Author Topic: 23 and me... as a survival tool?  (Read 18847 times)

Offline David in MN

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Re: 23 and me... as a survival tool?
« Reply #60 on: October 17, 2018, 08:08:21 AM »
According to 23 and Me, I have 8 times as much Native American ancestry as Elizabeth Warren.....  But, silly me, I have been only referring to my background as European,  since that is the other 99.2%..... Or, since we get more intersectionality points for minority status maybe I should capitalize on my above average Neanderthal genes, since my Native American percentage is barely above average for the average White-looking American. 

( Ok, my overwhelmingly large percentages are Irish/British and broadly Northwestern European )

Yeah, she made a fool of herself. In an odd way I'm empathetic because my grandmother insisted we were part Native American (I'm not and I have the data to prove it). I guess I feel there's a healthy and unhealthy way to go about this process. I'm having fun exploring my ancestry because I have nothing to prove and learning my actual roots is taking the place of "generalized European mutt" that I had come to accept. But that doesn't replace an entire childhood of being German and Polish (which is all I thought I was). As I go further and learn more it's a fun project for the family as we unpack the history and do our best to find where we came from.

I also think we don't give enough credit to lived experience in this scientific era. As an example, I'm Lutheran but much of my family is Catholic so I can go to either service and feel fine. I also grew up in a very Jewish area so I keep a lot of Jewish traditions and holidays. A kid who grows up in Paris will be a Parisian no matter what his DNA is. There's a (in my mind) meaningful difference between ancestry and culture. If anyone I know well was asked to define me my cultural "small town Wisconsin upbringing" tells much more than my DNA breakdown. I have first cousins who share 50% of their DNA with me but they have grown up either in the MO Ozarks or on a hill in CA overlooking the ocean. Yup, we're different.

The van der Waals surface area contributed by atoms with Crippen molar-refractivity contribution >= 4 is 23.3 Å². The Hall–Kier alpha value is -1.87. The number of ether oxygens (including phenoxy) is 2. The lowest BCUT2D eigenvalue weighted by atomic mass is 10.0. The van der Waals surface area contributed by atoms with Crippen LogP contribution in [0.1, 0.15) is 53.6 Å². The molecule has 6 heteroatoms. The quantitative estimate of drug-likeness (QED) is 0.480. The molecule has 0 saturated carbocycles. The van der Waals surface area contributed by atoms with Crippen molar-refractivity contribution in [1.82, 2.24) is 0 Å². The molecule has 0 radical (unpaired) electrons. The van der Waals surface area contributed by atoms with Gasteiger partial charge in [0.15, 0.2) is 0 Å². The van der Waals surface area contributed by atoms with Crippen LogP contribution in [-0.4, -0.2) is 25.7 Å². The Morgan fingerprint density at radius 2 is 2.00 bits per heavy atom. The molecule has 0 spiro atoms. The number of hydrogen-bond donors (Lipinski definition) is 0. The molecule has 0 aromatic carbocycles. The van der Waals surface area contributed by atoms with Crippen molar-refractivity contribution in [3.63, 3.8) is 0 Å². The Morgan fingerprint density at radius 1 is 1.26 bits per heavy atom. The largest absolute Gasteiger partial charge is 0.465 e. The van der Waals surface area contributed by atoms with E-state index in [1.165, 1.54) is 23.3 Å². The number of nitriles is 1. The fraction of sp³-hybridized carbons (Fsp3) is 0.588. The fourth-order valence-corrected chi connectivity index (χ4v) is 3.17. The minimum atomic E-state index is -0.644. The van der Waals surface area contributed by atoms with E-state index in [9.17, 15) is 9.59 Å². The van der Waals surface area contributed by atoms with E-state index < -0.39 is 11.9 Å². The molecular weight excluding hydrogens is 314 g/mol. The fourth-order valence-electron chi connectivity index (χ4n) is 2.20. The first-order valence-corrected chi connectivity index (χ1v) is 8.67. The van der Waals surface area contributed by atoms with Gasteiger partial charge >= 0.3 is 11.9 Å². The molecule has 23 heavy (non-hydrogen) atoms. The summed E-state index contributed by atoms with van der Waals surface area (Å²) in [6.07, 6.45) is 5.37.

It goes back to the healthy/unhealthy use of this technology. For me it's a fun tool to explore family history which is really murky. It can help predict health issues and statistical expectations of diseases. But as a method of self-definition it's not really useful to me. Learning that I'm a good chunk Swedish is fun but I'm guessing that entails more than liking Swedish Fish, which is the extent of my knowledge. And for my little slice of Norwegian I don't even have candy!

I've found the process fun and rewarding. Anyone should have fun discovering distant cultures he/she came from. As long as it's lighthearted and enjoyable why not trace the family? You might find long lost relatives or the town in farawayland your family came from. These are fun activities that can enrich life and expose one to new cultures and communities but I'd pump the brakes using it to define myself.

Offline Smurf Hunter

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Re: 23 and me... as a survival tool?
« Reply #61 on: October 24, 2018, 09:03:27 AM »
Good post David.

I'm more or less a western WA native.  We did move around quite a bit for my dad's career, but in years 3/4 of my life has been living in the region.

I bring this up because in my line of work (tech), there are transplants from different metro areas across the USA.  At the startup I work at, of 120 people, we've got NYC, Boston, Chicago, Atlanta, LA, Philly, Detroit, and many smaller sized midwest cities that would be exhausting to list out.

I was at lunch the other day with coworkers and realized I was the only person at the table who'd lived here more than 5 years.  I'm not so much complaining, but these newcomers were unable to relate to or appreciate some of the local history and culture. Many of these people are younger, single without kids (yet?).  They generally don't have interest in establishing roots.  Prefer renting to owning etc.

If this trend continues, that will inevitably erode the geographical cultural affinity you described.  So if a New Yorker stops being a New Yorker, a Texan stops being a Texan - who is anyone?  Maybe that's a factor in today's political dichotomy?

Sorry to digress...